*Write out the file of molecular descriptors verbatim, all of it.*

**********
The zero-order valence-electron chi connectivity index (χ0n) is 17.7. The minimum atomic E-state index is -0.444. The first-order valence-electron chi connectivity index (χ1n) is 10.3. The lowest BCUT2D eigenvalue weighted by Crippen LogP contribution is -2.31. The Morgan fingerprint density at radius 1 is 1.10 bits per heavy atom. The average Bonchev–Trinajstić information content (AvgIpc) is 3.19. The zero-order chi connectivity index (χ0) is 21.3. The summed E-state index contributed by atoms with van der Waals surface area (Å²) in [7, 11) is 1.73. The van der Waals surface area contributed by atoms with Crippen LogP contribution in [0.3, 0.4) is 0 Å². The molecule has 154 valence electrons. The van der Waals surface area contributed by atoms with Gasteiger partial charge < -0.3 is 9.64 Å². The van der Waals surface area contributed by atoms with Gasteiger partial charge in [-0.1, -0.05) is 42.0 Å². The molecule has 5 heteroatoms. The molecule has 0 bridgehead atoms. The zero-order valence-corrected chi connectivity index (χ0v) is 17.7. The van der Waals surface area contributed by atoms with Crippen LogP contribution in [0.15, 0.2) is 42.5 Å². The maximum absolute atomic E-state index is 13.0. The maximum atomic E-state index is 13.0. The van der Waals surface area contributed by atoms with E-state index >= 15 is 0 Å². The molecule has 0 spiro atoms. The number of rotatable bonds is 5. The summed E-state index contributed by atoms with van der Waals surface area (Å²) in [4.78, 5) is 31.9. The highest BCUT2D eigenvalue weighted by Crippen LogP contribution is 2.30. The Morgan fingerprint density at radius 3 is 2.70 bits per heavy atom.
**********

The zero-order valence-electron chi connectivity index (χ0n) is 17.7. The minimum atomic E-state index is -0.444. The first-order valence-electron chi connectivity index (χ1n) is 10.3. The lowest BCUT2D eigenvalue weighted by Crippen LogP contribution is -2.31. The Morgan fingerprint density at radius 1 is 1.10 bits per heavy atom. The average Bonchev–Trinajstić information content (AvgIpc) is 3.19. The zero-order chi connectivity index (χ0) is 21.3. The summed E-state index contributed by atoms with van der Waals surface area (Å²) in [7, 11) is 1.73. The van der Waals surface area contributed by atoms with Crippen LogP contribution in [0.3, 0.4) is 0 Å². The molecule has 154 valence electrons. The van der Waals surface area contributed by atoms with Gasteiger partial charge < -0.3 is 9.64 Å². The van der Waals surface area contributed by atoms with Gasteiger partial charge in [-0.1, -0.05) is 42.0 Å². The molecule has 5 heteroatoms. The molecule has 0 bridgehead atoms. The zero-order valence-corrected chi connectivity index (χ0v) is 17.7. The van der Waals surface area contributed by atoms with Crippen LogP contribution in [0.15, 0.2) is 42.5 Å². The maximum absolute atomic E-state index is 13.0. The maximum atomic E-state index is 13.0. The van der Waals surface area contributed by atoms with E-state index >= 15 is 0 Å². The molecule has 0 spiro atoms. The number of rotatable bonds is 5. The summed E-state index contributed by atoms with van der Waals surface area (Å²) in [4.78, 5) is 31.9. The highest BCUT2D eigenvalue weighted by Crippen LogP contribution is 2.30. The Morgan fingerprint density at radius 3 is 2.70 bits per heavy atom.